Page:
There are more than 2.5 million apps across app stores and a typical user has only around 20 apps on their device.
Out of these apps, messaging, social media and entertainment apps like WhatsApp, YouTube, Facebook and Instagram are among some of the most common ones. The competition for the remaining apps is a very stiff one, as a user tends to quickly uninstall an app once it doesn’t meet their expectations or gets irrelevant.
It’s clear that the mobile app market is very saturated, but these talented Singaporeans are not daunted by the competition and have instead built useful apps that have helped to make our lives easier.
Porterfetch is a Singapore startup that wants to satisfy your late-night hunger pangs as it delivers food to your doorstep from 9pm to 3am. This is what makes them unique from other food delivery firms, which only operate during the typical opening hours.
With Porterfetch, you no longer need to resort to ordering McDonald’s or head out in your pyjamas to grab yourself some food.
With a wide variety of food offerings, founders Kenneth Ho and Daniel Chan shared that their list of merchants and menu is curated, so they deliver only “the best of the city”.
Their service launched in Singapore in July 2017 to much fanfare, but getting there was not easy. They had many sleepless nights trying to come up with plans and prototypes of Porterfetch — from the website and app design, order management system, to the heat-insulated backpacks for their riders.
To date, they’ve delivered to a diverse range of customers — from students burning the midnight oil, to workers who are on the graveyard shift. They are now looking to expand into a 24-hour operation, and go beyond food to deliver anything “from convenience stores to hardware, electronics and other essentials.”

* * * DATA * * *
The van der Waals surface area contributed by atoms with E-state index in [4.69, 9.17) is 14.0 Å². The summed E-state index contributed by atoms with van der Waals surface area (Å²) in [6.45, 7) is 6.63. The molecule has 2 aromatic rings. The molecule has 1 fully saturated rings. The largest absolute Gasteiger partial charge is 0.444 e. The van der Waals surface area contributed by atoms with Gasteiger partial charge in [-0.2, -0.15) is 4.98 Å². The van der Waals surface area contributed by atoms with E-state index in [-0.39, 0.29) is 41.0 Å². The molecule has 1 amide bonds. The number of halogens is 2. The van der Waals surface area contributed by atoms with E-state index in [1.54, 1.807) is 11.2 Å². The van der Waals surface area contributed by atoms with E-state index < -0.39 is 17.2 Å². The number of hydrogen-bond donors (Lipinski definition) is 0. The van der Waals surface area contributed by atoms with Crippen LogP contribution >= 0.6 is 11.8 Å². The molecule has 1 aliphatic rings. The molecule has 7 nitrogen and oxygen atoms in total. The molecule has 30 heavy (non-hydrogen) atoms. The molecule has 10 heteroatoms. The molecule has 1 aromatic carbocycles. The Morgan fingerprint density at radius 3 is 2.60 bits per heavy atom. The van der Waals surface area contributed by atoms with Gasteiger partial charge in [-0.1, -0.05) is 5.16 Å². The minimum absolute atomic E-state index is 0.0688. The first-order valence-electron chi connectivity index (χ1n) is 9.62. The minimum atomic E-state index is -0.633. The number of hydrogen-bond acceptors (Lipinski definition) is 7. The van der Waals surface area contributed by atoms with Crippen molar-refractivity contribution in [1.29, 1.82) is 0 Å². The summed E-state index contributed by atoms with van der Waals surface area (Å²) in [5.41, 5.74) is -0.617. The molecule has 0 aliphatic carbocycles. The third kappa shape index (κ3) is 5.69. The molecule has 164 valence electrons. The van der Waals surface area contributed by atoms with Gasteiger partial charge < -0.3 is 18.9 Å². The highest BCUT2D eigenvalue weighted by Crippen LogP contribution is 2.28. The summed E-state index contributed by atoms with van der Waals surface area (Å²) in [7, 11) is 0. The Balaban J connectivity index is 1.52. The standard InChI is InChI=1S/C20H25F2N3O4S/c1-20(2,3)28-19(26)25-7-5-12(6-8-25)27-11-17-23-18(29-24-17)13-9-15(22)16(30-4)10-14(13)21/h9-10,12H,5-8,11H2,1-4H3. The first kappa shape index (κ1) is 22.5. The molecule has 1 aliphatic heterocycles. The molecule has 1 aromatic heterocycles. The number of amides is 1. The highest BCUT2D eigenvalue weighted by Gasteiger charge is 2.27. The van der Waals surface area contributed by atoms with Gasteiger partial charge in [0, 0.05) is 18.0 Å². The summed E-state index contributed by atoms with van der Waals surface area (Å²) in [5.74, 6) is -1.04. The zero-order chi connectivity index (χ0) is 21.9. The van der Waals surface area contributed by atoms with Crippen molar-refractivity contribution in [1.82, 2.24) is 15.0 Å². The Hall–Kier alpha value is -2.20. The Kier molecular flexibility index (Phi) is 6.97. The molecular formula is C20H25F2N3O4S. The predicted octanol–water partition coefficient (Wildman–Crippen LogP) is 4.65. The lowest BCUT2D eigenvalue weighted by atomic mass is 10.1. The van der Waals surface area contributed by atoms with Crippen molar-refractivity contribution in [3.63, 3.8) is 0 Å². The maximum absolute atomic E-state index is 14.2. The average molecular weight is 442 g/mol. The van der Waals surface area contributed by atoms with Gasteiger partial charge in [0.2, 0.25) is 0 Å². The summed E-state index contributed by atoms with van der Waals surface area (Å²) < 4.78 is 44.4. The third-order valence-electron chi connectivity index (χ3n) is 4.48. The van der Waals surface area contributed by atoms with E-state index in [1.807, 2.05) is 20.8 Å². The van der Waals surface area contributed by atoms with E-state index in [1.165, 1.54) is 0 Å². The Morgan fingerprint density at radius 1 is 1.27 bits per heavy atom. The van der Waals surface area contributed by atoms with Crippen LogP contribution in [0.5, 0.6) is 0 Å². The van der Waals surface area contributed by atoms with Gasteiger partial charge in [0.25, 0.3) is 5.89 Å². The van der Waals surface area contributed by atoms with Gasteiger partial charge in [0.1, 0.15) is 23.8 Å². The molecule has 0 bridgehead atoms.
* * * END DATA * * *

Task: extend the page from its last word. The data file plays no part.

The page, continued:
Brains behind the Elk app — Lin Junjie and Muh Hon Cheng — have been crowned winners of the Apple Design Awards (ADA) in 2017.
It is a huge achievement, considering that no other Singaporean has made it to the list for the past years and they were also the first winners to hail from Southeast Asia.
Launched in April 2017, Elk is essentially a travel currency converter app. It was initially conceived as an Apple Watch app and the duo launched an iPhone version much later in the development process.
Their inspiration for the app is a S$13 coffee in Hong Kong. “When I was in Hong Kong, I bought a coffee weighing scale for HK$98 from a cafe. While I was at it, I bought a cup of filter coffee for HK$78,” recounted Mr Lim.
It was only after he made payment did he started thinking about how much that cup of coffee really cost him. It came as a rude shock, since he had never paid anything near US$10 for a cup of black coffee.
Five months, three trips, 3,777 Slack messages and many iterations later, the two of them finally launched Elk — a simple app that lets you quickly figure out how much something costs in the local currency when you travel overseas.
The notion that there is ‘so much to do, so little time’ rings true in Singapore’s fast-paced society.
To cater to this time-starved crowd, founder Marcus Cheah co-built an app called iTask, which is a service marketplace that connects those who need to get things done, and those who can do things.
Specifically, it allows users to go on the app to post a task, job or errand, and engage someone to help out with it. The tasks can range from helping to host a party, hand out flyers, fix stuff, or even move stuff for the house.